US Open Daily Preview: Top Seeds Face Tough Challenges on Monday - UBITENNIS
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US Open Daily Preview: Top Seeds Face Tough Challenges on Monday



Jannik Sinner on Saturday (Manuela Davies/USTA)

Fourth round singles action concludes on Monday in New York.

On Day 8, many of the favorites to make deep runs at this event face considerable opposition.  No.6 seed Jannik Sinner plays Sascha Zverev, who defeated Jannik the last three times they’ve met.  No.3 seed Daniil Medvedev takes on Alex de Minaur, who beat Daniil just a few weeks ago.  No.2 seed Aryna Sabalenka battles Daria Kasatkina, who has twice overcome Aryna on a hard court.  And No.3 seed Jessica Pegula faces 2017 runner-up Madison Keys.

Plus, reigning Wimbledon champions Carlos Alcaraz and Marketa Vondrousova also play on Monday.

Throughout the tournament, this preview will analyze the day’s four most prominent matches, while highlighting the other notable matches on the schedule.  Monday’s play gets underway at 11:00am local time.

Madison Keys (17) vs. Jessica Pegula (3) – 12:00pm on Arthur Ashe Stadium

Pegula is now 46-14 this season, after defeating Elina Svitolina on Saturday in three sets.  She is playing with plenty of confidence, after collecting her second WTA 1000 title last month in Montreal.  And notably, Jess is 6-0 in the fourth round of Majors, with all six victories coming within the last three seasons.

Keys is 31-11 in a season that started with her teaming up with Pegula and other Americans to win the inaugural United Cup.  Madison went just 3-3 on hard courts this summer, yet stepped up her game to overcome Toronto runner-up Luidmila Samsonova in three sets on Saturday.  She is vying for her second consecutive Slam quarterfinal, and her 10th overall.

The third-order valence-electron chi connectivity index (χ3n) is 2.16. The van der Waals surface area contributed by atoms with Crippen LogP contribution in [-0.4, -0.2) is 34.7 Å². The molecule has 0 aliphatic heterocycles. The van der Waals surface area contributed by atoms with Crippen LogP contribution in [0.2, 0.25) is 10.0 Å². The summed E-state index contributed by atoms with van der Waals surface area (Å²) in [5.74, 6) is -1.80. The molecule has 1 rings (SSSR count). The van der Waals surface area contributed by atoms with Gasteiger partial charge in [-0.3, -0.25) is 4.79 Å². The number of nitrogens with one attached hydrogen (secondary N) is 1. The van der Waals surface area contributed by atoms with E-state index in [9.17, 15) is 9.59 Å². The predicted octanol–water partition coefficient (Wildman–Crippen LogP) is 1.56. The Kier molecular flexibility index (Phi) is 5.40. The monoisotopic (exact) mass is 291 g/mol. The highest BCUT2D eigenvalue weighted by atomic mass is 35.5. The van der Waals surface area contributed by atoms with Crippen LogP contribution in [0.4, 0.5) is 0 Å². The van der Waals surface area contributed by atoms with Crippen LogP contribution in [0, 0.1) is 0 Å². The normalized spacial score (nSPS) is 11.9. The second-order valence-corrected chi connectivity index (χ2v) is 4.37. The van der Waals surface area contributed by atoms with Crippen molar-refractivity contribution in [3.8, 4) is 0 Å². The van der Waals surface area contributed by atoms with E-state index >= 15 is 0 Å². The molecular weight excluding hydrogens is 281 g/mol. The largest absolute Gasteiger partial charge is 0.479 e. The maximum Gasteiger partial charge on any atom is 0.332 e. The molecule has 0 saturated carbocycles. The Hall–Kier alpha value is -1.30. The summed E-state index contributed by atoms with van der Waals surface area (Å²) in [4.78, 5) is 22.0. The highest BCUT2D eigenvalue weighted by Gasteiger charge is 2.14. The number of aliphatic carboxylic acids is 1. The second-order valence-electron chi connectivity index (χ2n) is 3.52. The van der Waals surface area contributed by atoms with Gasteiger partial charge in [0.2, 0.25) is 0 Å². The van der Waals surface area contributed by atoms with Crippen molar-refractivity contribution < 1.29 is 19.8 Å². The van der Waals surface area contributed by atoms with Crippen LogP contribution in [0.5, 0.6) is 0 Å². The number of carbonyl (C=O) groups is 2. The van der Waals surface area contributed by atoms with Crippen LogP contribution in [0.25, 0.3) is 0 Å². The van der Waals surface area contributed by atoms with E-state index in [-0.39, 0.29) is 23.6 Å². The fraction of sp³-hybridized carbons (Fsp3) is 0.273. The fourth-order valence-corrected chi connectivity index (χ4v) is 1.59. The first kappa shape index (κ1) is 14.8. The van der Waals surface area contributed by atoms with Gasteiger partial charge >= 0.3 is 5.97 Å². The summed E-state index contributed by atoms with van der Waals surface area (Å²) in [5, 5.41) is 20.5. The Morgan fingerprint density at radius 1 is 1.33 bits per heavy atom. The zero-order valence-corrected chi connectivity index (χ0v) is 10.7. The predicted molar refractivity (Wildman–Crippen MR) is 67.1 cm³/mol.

They’ve only played once, which happened last year on a hard court in San Diego.  On that day, Pegula won 6-4, 7-5.  On this Labor Day in the United States, Jess is the favorite to again prevail in this all-American battle.  Her penetrating groundstrokes and volleying prowess should be enough to counter the strong serve and powerful groundies of Keys.

Daniil Medvedev (3) vs. Alex de Minaur (13) – Not Before 4:00pm on Louis Armstrong Stadium

Last month in Toronto, de Minaur upset Medvedev after two tight sets.  The Australian also took their other most recent encounter, which was last November in Bercy on an indoor hard court, in a match that went to 7-5 in the third.  However, Medvedev claimed their other four meetings, which were also all on hard courts.

Medvedev had a superb first six months to the year, winning five titles, with one of them even coming on clay, a surface he has previously claimed to despise.  But after reaching the Wimbledon semifinals in July, he went just 1-2 on North American hard courts heading into this fortnight.  Daniil has advanced with the loss of only one set, as he looks to advance to his eighth Major quarterfinal.

De Minaur has also only dropped one set, but he’s looking to achieve just his second Slam quarterfinal, after first doing so three years ago at this same tournament.  Alex was a hard court finalist in both Los Cabos and Toronto this summer, and won a hard court event earlier this year in Acapulco.

But on Monday, Medvedev is the favorite despite their recent history.  Daniil remains one of the best hard court players of the past five years, especially in the best-of-five format.

Daria Kasatkina (13) vs. Aryna Sabalenka (2) – 7:00pm on Arthur Ashe Stadium

Sabalenka was completely dominant in the first week of this event, allowing her opposition only 12 games in six sets.  She is 47-10 on the season, with three titles and two other finals, which of course includes her first Major title in Melbourne.  Aryna is playing for her seventh Slam quarterfinal out of her last nine appearances.